The story of the various gun companies that were established and run by Thomas Bacon is rather interesting and is a tale that has yet to be fully told in detail. From most accounts it appears that Bacon was a machinist, who seems to have had his first brush with firearms manufacturing in 1840, when he purchased some property in Grafton, Massachusetts from gun maker Ethan Allen. Two years later, both Allen and Bacon relocated to Norwich, Connecticut and it seems that the nearly simultaneous migration was not coincidental. By 1846, Allen factory records show that Bacon was operating as a parts supplier, producing “cones and triggerguards”. Bacon’s work as a “jobber” for Allen probably came to an end when Allen relocated his company to Worcester, Massachusetts in 1847. As a result, it appears that Bacon went into the firearms production business on his own, forming Bacon & Company in Norwich, which he ran until 1857. The firearms produced by this early Bacon company were primarily inexpensive single-shot percussion arms such as pocket, bar hammer, ring trigger and under hammer pistols as well as some pepperboxes. In 1857, after an unsuccessful attempt to raise the necessary capital to expand his business into the fairly new, and very lucrative percussion revolver business, Bacon & Company went out of business. Bacon spent the next year working as the plant superintendent for the Manhattan Firearms Company (also located in Norwich), but was very soon operating his own business. The newly formed Bacon Manufacturing Company was established in Norwich in 1858 and Bacon went into the business of producing revolvers. His product line included pocket percussion revolvers based upon the Colt 1849 “pocket” model and were offered under both the Bacon moniker and under various tradenames and with customer retailer markings. In addition to the traditional percussion revolvers, Bacon introduced a line of self-contained cartridge revolvers in .22, .25, .32 and even .38 rimfire. However, the majority of these revolvers were manufactured in violation of the Rollin White patent for the bored-through cylinder, which was held by Smith & Wesson. As a result, Smith & Wesson successfully sued Bacon, resulting in a monetary damages award, as well as requiring all subsequent Bacon revolvers that utilized bored through cylinders to be marked with Rollin White and Smith & Wesson patent information, with royalties paid to Smith & Wesson for each revolver of that pattern subsequently sold. In 1863, the chief shareholder of the Bacon Manufacturing Company became displeased with Thomas Bacon’s performance with the company, forcing him out of the business. With Bacon gone, the company continued in business through 1868 but with lackluster sales and minimal success. The firm was subsequently reorganized in 1868 and was reestablished as the Hopkins & Allen company, remaining in business through the second decade of the 1900s. But Thomas Bacon was not to be defeated and by 1864 had started his third firearms company in Norwich, CT; the Bacon Arms Company. His triumph was short lived however, as he sold the assets of his new business in December of 1865. This might have been a financial moved due to the sudden changes in the firearms market brought on by the end of the Civil War. With the large government contracts cancelled, the large American arms makers turned their attention to the civilian market and would certainly have been able to out produce and out promote any smaller maker. The sudden flood of cheap surplus military arms on the market as well certainly would not have helped the market share for a small, start-up firearms company. The result is that Bacon’s final company became little more than a footnote in firearms history. Thomas Bacon worked as various jobs in the gun business for the next few years, but died in 1873 and never achieved the level of success that his designs probably warranted. His “Navy” sized .38 rimfire revolver was certainly ahead of its time and one of the first American cartridge revolvers to be chambered in a potentially man-stopping caliber. His removable triggerguard pocket .32 rimfire revolver was also innovative, if somewhat short lived due to the Smith & Wesson lawsuit. Bacon also developed one of the first American cartridge revolvers to use a “swing out” cylinder, a truly innovative concept that was again stopped in its tracks by the Smith & Wesson suit. This feature was available in a pocket variation as well as the 2nd Model of his Navy revolver. Had Bacon been able to produce his “Navy” revolver with the swing out cylinder in sufficient quantities to attract the attention of the Ordnance Department, the history of self-contained cartridge United States military revolvers would probably be quite different.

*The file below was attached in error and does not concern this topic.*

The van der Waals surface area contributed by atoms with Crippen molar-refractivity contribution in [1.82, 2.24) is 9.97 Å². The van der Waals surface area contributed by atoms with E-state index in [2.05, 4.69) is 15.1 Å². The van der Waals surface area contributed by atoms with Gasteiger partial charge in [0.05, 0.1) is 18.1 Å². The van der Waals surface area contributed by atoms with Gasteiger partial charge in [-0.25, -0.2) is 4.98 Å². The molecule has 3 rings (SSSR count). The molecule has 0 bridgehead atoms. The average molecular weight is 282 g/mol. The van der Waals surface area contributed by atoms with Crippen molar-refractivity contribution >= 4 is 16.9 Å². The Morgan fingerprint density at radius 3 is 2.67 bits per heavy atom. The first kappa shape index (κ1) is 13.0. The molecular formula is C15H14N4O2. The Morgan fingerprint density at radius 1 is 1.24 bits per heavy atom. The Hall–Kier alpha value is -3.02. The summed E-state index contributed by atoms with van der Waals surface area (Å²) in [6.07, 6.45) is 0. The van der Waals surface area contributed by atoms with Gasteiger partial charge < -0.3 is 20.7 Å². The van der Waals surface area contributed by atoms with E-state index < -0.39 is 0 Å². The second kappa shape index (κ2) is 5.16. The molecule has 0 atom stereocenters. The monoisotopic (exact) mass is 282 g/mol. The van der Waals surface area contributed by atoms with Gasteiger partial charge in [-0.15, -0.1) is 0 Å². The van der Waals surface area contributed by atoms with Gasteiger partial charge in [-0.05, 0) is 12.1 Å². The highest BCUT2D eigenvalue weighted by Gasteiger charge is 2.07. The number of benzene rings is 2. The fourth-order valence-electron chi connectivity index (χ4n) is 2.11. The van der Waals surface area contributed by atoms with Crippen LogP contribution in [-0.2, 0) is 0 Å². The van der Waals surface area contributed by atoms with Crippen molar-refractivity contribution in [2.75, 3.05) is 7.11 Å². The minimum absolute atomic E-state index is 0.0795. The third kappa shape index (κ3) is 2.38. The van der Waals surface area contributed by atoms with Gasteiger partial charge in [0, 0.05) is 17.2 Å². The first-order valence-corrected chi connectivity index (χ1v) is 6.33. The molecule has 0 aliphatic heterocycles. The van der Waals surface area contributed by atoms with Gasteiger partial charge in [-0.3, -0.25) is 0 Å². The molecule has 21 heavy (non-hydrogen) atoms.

Offered here is one of Thomas Bacon’s historically important and relatively scarce Bacon Manufacturing Company Navy Model Revolvers (Flayderman 8A-013). Based upon available information, less than 1,000 of these .38 caliber rimfire revolvers were produced, in two distinct types and some sub-variations. The amount of minor manufacturing differences found in a revolver produced in relatively small quantities suggests that Bacon was never fully satisfied with the design and may have been making the improvements not only to try to evade the Smith & Wesson held White patent, but in an attempt to secure Ordnance Department contracts. The features common to all of the Bacon Navy Model Revolvers were that they were single-action, solid frame designs with a sheathed spur trigger. The guns had a six-shot cylinder and were chambered for the .38 rimfire cartridge. The revolvers had nominally 7 ““ long octagonal barrels (some minor variations in length has been noted, typically 1/16"-1/8" +/-) with a dovetailed front sight and sighting groove in the topstrap for a rear sight. The guns were all blued with two-piece walnut grips and typically were decorated with loose scroll engraving on the frame behind the cylinder. Markings were sparse, with only a simple barrel mark reading BACON MFG CO. NORWICH. CONN and with serial numbers on most of the major components. All of the 1st Model variants had to have their cylinders removed from the frame to load and unload the revolver, and for the most part the variations found in these 1st Model revolvers relate to the process of securing the cylinder to the frame and how the cylinder was removed from the frame. Some early examples relied upon a push button release, and one early variation had a knurled plate attached to the rear of the cylinder, which may have been attempt to circumvent the Rollin White patent for the bored through cylinder. The 2nd Model Bacon Navy revolvers introduced Bacon’s innovative swing out cylinder design to large frame cartridge revolvers. It is generally estimated that only about 600 1st Model Bacon Navy revolvers were produced (of all variants), with about 325 of the 2nd Model guns manufactured, all between about 1860 and 1863, with the loss of the Smith & Wesson lawsuit in 1862 sounding the death knell for the design.